2,500 Scientists Take the Pulse of Earth’s Tropical Forests

LEEDS, UK, July 3, 2021 (ENS) – A global network of researchers is cooperatively investigating tropical forests wherever they grow on the planet to explore the effects of climate change on the forests and the diverse creatures they shelter. ForestPlots.net, coordinated from the University of Leeds in England, takes in more than 2,500 scientists who have examined millions of trees for this project.

A new research paper published in the journal “Biological Conservation” details the origins of the network, and how the power of collaboration is transforming forest research in Africa, South America and Asia.

The paper includes 551 researchers and outlines 25 years of discovery in the carbon, biodiversity and dynamics of tropical forests.

Professor Oliver Phillips of Leeds’ School of Geography said “Our new paper shows how we are linking students, botanists, foresters and policy-makers with the ForestPlots.net technology developed at Leeds.

“This drives a new model of collective research. This is helping to transform scientific understanding of how tropical forests work – and how they are helping to slow climate change,” Phillips said.

“In this new synthesis we outline how this collaboration has been built, and trace the exciting potential of collaborative science that reaches across the world’s tropical forests to embrace colleagues from all countries and backgrounds,” he declared with enthusiasm.

ForestPlots.net provides a unique place to measure, monitor, and understand the world’s forests, and especially the tropical forests. Established in 2009, it has grown fast to track 5,138 plots in 59 countries, with a network of 2,512 people.

With a focus on the tropics, ForestPlots.net includes over 5.5 million tree measurements from more than 18,000 species. The first was made as long ago as 1939, the latest as recently as last month.

The collaboration is funded by the Royal Society and the UK’s Natural Environment Research Council, the country’s largest funder of independent environmental science, training and innovation.

Professor Phillips said, “Our core approach links long-term, grassroots researchers to generate robust large-scale results. This global, diverse community is measuring thousands of forests tree-by-tree in long-term plots.”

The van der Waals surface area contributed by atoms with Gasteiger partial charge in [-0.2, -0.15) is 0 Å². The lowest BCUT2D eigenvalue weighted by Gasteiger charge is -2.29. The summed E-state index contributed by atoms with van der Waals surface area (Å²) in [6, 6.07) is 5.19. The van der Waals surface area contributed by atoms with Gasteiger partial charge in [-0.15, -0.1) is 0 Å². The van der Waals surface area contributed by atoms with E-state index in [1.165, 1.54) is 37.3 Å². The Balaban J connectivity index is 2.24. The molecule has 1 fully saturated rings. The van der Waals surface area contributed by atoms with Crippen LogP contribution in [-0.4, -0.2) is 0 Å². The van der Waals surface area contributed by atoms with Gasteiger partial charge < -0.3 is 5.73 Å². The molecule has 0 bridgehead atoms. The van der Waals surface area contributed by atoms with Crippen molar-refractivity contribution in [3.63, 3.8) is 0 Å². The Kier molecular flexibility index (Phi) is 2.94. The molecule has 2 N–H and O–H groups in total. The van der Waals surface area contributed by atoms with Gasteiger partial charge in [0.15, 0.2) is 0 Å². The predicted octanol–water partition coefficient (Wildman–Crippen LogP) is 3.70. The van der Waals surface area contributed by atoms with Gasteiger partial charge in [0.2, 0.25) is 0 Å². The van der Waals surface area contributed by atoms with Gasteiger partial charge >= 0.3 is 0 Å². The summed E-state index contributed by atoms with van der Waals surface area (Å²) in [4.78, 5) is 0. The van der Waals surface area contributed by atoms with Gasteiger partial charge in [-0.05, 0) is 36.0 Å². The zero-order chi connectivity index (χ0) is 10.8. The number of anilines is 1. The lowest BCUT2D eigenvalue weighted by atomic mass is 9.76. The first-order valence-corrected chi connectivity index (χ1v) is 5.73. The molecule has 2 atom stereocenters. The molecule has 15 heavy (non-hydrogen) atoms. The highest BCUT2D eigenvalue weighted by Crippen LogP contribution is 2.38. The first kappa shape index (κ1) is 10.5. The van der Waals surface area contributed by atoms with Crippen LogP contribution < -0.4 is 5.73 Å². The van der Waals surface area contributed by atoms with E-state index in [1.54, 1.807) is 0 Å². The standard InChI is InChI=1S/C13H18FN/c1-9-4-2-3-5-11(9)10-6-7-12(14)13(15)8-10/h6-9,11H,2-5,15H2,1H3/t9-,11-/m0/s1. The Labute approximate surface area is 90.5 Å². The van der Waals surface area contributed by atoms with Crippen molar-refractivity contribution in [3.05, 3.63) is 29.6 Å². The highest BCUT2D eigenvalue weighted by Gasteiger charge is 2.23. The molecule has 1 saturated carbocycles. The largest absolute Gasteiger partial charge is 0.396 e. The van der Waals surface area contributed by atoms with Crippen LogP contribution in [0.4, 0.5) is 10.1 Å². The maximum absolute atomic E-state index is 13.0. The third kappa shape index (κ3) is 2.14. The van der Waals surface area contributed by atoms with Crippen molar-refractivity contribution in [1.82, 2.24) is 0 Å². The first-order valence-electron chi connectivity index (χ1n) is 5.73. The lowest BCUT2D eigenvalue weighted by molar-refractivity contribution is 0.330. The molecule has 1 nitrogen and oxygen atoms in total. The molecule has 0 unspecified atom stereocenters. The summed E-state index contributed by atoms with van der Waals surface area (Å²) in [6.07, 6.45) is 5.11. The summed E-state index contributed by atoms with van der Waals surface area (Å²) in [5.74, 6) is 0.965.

“By connecting tropical researchers together and valuing the key role of the data originator in scientific discovery, our Social Research Network model of research seeks to support the key workers who make 21st century big data science possible,” Phillips said.

ForestPlots.net hosts data from many individual researchers and networks including AfriTRON, ECOFOR, PPBio, RAINFOR, TROBIT and T-FORCES.

Lorikeets in a tropical forest in the South Province of New Caldonia, April 26, 2021 (Photo by Jean-Paul Beaudeau)

Working together equitably, the network has shown that long-term monitoring of forests on the ground is irreplaceable, making scientific discoveries across the globe.

Through large scale analysis, ForestPlots.net researchers discover where and why forest carbon and biodiversity respond to climate change, and how they help control it with a billion tonne annual carbon sink.

The new research paper, “Taking the pulse of Earth’s tropical forests using networks of highly distributed plots,” provides a vision for more integrated and equitable monitoring of some of Earth’s most precious ecosystems.

The collaborative paper is timely as it highlights the impact the University of Leeds and research partners have made to the understanding of carbon dynamics in tropical forests ahead of the global climate conference COP26, which takes place in Glasgow, Scotland in November.

Featured image: Technicians at work on an Afrormosia plot in Yangambi, Democratic Republic of the Congo. This endangered tree species, commonly called African Teak, is listed in CITES Appendix II, and is on the IUCN Red List of Threatened Species. Trade is heavily regulated and mostly illegal. Nov. 30, 2020 (Photo by Alex Fassio / CIFOR)

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